With California universities more expensive and crowded than ever, high school graduates are increasingly leaving the state to attend college.
About 40,000 California high school graduates left the state for a four-year college in 2016, nearly double the 22,000 who left in 2006, according to the latest data from the U.S. Department of Education. By comparison, only about 17,000 first-time freshmen left other states to come to a four-year college in California during 2016.
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The California State University system turns away about 30,000 students per year for lack of space.
The state will need hundreds of thousands more college graduates in coming years to sustain its economy, according to the Public Policy Institute of California. Large numbers of students leaving California threaten the state’s future, particularly if many don’t return.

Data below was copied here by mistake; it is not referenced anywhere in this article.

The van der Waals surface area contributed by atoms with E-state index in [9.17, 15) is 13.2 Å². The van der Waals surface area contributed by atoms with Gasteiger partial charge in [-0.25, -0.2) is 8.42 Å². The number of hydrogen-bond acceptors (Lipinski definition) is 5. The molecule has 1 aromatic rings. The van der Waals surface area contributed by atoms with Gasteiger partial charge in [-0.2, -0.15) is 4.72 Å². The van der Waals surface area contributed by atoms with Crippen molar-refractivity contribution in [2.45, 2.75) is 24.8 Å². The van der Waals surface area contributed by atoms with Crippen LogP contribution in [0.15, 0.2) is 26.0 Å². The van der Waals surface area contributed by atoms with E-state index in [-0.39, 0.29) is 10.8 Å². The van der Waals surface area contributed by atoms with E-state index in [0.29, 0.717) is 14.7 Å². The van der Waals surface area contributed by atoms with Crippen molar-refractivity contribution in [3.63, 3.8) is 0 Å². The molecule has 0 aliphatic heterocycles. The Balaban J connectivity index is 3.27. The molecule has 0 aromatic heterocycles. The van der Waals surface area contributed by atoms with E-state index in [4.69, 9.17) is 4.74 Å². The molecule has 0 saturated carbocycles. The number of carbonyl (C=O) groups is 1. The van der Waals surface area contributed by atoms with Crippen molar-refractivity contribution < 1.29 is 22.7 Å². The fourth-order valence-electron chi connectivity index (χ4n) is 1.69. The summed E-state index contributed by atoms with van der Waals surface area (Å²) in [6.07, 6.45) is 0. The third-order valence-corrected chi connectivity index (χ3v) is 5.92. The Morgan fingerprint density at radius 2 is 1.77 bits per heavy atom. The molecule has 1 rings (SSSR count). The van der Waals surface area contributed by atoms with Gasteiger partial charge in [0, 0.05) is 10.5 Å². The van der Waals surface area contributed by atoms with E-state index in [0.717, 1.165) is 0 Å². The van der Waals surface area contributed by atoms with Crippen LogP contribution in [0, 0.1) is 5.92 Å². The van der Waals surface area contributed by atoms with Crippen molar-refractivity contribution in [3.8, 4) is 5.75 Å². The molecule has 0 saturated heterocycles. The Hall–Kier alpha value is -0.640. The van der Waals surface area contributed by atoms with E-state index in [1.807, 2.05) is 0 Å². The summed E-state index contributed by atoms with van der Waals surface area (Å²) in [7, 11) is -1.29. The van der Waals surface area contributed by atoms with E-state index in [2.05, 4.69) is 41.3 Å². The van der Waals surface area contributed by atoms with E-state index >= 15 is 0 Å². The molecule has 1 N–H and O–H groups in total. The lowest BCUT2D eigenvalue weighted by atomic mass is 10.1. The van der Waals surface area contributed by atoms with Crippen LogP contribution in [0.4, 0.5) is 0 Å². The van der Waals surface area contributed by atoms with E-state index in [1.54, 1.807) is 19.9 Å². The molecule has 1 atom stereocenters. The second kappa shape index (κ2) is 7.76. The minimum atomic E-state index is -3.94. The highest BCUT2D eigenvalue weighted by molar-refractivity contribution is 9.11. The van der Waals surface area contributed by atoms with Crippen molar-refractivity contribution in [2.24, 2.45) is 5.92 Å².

Colleges in several states are thriving thanks to an influx of students from California. Four-year Arizona colleges enrolled more than 5,300 first-time freshmen from California in 2016. Four-year New York colleges enrolled almost 3,500.
Multiple out-of-state four-year colleges have seen enrollment from California more than double in the past 10 years, including the University of Oregon, Northern Arizona University, University of Nevada-Reno, Oregon State University and Boise State University. Some of these colleges — like many in California — are accepting more out-of-state students because they pay higher tuition rates.
These trends could change as California ramps up investment in its colleges. A recent agreement between Gov. Jerry Brown and legislative leaders gives California State University an additional $105 million in ongoing funding above Brown’s original budget proposal, and another $167 million for one-time expenses. The University of California gets another $177 million for one-time expenses.
The UC and CSU systems put off raising tuition.